Throwback Thursday: The San Diego Flume

Throwback Thursday: The San Diego Flume

Remember Ken Kramer’s About San Diego series on KPBS?

KPBS general manager Tom Karlo told the San Diego Union Tribune in 2015, when Kramer retired, “What made his work special is he truly wanted the community to know about the richness and history of all of San Diego. He talked about places they know, and he talked about places that, after they heard him, they wanted to go see.”

Above all else, Kramer was known as a storyteller, and nobody tells the story of the San Diego Flume better than he did. The flume — which marks the beginning of Helix Water District’s long history — brought fresh water from the mountains to urban San Diego for the first time. Today, we still go to the mountains for fresh water — the Rockies, Sierra and our local Cuyamacas.

Enjoy the video — courtesy of KPBS.

Poll shows high levels of confidence in region’s water supply

Poll shows high levels of confidence in region’s water supply

Photo:  Claude “Bud” Lewis Carlsbad Desalination Plant

The results of the San Diego County Water Authority’s 2017 public opinion poll are in, and after one of the most severe droughts in California’s history, 83 percent of respondents rated the San Diego region’s water supply as very or somewhat reliable, and 79 percent support the Water Authority’s supply diversification plan, which includes Colorado River water transfers, water-use efficiency and the development of new local water resources, like the construction of the Claude “Bud” Lewis Carlsbad Desalination Plant.

The Water Authority polled 1,001 adults in San Diego County from May 3 to May 25, approximately a month after Governor Jerry Brown ended the statewide drought emergency he declared in 2014. The Water Authority began conducting public opinion research more than 17 years ago to determine local residents’ knowledge and attitudes regarding water issues.

“Coming out of this most recent drought that challenged so many communities across the state, it’s great to see that the public feels more secure about our region’s water supply reliability than before,” said Mark Muir, chair of the Water Authority’s Board.

“Our residents continue to support supply diversification, are willing to continue to use water efficiently no matter the weather, and recognize the need to ensure ongoing water security for our region’s 3.3 million people and $222 billion economy.”

As state regulators develop a new long-term, statewide policy for regulating water use, poll respondents strongly support taking a balanced approach to water management in California. Two-thirds — 66 percent — indicated the best way for the state to meet future water needs is to both save water and make investments in local supplies. Only 28 percent said the best strategy is to focus principally on saving water.

San Diego County residents also maintain a widespread belief in the need to continue using water efficiently. An overwhelming majority of poll respondents – 92 percent – predicted they will use less or about the same amount of water in 2017 as they did the year before. Only 5 percent predicted they will use more. In addition, 81 percent said water-use efficiency is a civic duty.

What East County Respondents Said


of East County residents feel that tap water is a good or excellent value after learning that it only costs around one cent per gallon.


of East County residents feel that San Diego County’s water supply is very or somewhat reliable.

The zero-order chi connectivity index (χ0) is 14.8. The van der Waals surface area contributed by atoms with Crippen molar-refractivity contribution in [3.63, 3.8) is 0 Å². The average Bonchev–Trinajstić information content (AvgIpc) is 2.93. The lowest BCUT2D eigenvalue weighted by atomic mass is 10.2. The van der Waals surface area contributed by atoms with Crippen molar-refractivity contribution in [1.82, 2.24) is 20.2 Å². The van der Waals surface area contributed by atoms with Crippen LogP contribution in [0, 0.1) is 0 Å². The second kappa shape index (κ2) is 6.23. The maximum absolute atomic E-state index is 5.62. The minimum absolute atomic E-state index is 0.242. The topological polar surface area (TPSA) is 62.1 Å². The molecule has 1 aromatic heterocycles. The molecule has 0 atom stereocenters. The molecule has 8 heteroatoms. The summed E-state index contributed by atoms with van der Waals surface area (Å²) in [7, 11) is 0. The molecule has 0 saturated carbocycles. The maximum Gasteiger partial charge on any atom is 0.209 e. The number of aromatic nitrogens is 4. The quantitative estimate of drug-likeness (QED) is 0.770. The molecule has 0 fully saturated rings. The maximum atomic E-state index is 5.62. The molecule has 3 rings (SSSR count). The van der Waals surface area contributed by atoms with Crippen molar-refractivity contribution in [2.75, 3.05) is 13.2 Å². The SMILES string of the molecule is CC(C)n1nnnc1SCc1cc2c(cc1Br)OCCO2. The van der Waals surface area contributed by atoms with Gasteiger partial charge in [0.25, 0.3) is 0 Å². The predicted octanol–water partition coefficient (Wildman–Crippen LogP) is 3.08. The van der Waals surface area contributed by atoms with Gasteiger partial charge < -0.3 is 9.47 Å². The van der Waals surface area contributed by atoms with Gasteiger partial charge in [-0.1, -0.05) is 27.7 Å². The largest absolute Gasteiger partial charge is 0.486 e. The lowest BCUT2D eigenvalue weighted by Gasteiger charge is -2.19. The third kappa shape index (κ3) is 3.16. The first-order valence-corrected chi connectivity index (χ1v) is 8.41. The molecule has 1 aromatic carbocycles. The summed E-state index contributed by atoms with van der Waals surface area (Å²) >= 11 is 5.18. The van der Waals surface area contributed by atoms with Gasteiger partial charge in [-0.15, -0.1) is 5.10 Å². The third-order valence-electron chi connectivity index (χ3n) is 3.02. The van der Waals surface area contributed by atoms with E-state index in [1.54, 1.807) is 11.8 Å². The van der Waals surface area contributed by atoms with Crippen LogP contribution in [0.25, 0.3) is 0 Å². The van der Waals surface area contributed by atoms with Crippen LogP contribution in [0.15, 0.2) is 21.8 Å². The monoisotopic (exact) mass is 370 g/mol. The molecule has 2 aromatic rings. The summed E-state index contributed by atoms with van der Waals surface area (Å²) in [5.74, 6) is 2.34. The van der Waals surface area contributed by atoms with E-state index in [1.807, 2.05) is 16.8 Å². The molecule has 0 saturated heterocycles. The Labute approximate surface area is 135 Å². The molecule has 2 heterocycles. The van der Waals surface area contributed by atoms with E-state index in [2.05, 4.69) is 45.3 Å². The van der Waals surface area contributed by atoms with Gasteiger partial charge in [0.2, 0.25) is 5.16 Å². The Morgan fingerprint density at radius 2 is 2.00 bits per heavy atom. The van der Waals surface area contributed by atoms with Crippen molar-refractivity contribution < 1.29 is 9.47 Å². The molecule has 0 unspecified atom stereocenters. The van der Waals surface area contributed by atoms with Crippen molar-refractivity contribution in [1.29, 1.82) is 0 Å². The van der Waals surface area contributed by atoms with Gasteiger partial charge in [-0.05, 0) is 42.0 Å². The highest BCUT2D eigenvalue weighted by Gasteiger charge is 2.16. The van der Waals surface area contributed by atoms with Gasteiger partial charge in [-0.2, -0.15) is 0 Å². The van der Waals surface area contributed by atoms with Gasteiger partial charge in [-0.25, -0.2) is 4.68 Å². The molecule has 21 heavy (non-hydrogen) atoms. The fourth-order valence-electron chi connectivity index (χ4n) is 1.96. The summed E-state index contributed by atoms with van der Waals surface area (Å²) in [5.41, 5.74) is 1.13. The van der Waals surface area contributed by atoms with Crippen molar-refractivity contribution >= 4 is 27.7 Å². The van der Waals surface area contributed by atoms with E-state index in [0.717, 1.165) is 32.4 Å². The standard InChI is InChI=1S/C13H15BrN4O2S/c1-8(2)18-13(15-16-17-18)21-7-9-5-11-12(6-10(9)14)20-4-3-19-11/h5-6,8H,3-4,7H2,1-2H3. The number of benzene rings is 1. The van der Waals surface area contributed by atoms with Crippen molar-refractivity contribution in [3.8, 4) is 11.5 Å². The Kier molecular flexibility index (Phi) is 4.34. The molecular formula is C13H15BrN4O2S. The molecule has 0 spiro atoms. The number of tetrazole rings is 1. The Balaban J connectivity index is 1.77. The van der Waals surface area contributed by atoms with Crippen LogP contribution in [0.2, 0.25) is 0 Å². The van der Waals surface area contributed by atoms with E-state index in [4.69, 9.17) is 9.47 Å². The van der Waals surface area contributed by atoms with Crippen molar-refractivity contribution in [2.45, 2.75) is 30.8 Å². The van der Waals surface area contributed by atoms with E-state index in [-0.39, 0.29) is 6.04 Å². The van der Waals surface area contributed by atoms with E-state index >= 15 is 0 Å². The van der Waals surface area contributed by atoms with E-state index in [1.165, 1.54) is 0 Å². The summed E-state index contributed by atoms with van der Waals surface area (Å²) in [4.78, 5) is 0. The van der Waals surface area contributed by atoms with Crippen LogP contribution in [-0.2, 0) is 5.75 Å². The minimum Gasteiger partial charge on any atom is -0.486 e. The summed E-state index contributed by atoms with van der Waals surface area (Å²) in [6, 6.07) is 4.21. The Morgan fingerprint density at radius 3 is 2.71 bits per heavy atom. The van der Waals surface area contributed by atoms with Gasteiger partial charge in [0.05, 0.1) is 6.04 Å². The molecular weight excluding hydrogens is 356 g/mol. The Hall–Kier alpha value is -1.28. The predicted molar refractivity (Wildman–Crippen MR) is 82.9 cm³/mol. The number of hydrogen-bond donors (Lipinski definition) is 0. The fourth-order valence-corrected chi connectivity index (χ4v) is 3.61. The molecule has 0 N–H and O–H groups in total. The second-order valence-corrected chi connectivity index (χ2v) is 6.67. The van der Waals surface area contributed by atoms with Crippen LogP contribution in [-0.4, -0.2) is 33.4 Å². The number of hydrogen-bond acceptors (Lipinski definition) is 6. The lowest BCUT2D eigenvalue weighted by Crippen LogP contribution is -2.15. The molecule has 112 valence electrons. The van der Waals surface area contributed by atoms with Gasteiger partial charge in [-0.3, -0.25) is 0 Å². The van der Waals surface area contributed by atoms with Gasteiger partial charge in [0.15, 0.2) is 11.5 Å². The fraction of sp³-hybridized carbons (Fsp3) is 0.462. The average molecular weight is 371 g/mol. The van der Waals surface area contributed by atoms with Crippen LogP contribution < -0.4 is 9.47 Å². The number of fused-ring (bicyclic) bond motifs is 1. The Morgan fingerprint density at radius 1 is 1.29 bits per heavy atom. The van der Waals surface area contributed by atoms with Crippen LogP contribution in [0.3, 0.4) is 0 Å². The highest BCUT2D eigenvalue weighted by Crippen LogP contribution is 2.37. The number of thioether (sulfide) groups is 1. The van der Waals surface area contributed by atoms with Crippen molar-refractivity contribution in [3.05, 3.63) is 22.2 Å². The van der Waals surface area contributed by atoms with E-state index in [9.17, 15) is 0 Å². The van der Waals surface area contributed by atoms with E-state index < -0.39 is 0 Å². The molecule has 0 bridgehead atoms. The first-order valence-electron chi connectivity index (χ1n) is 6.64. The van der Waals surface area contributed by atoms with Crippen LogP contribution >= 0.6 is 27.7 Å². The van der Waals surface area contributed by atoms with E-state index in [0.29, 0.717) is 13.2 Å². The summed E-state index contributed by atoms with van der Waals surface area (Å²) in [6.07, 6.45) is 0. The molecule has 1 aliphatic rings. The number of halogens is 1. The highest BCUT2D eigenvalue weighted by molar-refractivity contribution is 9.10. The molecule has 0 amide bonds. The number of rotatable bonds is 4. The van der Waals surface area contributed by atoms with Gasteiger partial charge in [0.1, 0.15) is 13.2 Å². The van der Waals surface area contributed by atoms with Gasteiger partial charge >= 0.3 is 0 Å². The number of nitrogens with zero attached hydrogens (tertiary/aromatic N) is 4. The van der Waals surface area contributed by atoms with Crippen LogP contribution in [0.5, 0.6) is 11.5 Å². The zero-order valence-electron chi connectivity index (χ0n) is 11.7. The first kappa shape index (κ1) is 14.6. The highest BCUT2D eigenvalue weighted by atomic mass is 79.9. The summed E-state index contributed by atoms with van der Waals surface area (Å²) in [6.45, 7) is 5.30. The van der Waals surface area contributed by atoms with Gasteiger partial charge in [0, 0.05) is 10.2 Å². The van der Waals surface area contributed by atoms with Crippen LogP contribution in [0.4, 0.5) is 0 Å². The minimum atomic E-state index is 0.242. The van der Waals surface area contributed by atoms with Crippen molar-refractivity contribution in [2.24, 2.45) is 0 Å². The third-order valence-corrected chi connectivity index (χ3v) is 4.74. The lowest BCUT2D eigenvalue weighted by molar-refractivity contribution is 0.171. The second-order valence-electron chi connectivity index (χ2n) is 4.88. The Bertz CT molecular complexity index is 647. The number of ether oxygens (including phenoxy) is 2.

of East County residents support the Water Authority’s plan to diversify the region’s water resources.


of East County residents agree that a reliable water supply for the region is essential for a healthy economy.


of East County residents said they will use less or about the same amount water in 2017 as they used in 2016.


of East County residents said they are very willing or would consider replacing their turf with a low water use landscape.

Probe Research conducted the 2017 survey by a random telephone sample of 500 respondents (including 150 respondents who only use a mobile phone), and 501 online respondents chosen from a custom panel of San Diego County residents who have agreed to participate in online surveys. All participants were at least 18 years old and had lived in the county for at least one year.

The full results of the 2017 poll and prior polls are available at

Our annual water quality report is on our website

Our annual water quality report is on our website

We posted Helix’s annual water quality report on our website. There are five ways you can access it:

Also known as consumer confidence report, the water quality report contains important information about the source and quality of customers’ drinking water. As in years past, district tap water met all U.S. Environmental Protection Agency and state drinking water health standards.

To speak to someone about the report or to have a paper copy of the report mailed to your home, call (619) 466-0585.

Helix’s preliminary budget: rates should be lower than planned

Helix’s preliminary budget: rates should be lower than planned

Photo: Lake Cuyamaca earlier this year.


Based on the $84.1 million preliminary budget approved by the board on June 13th, Helix anticipates a 4 percent rate increase on January 1, 2018, well below the 11 percent increase specified in the five year rate projection adopted by the district two years ago.

“A 4 percent rate increase for our average customer is $2.50 per month. Barring any unforeseen issues this summer, this is where our rates are expected to be,” said Helix board president Joel Scalzitti.

Lower than planned rates next year are the result of local rainfall this year, and, due to cost controls, an anticipated increase in operating costs of just 1 percent, Scalzitti said.

Helix owns Lake Cuyamaca, which is located in the mountains south of Julian. Thirty inches of precipitation this winter filled much of the lake, providing above average runoff as part of the district’s local water supply.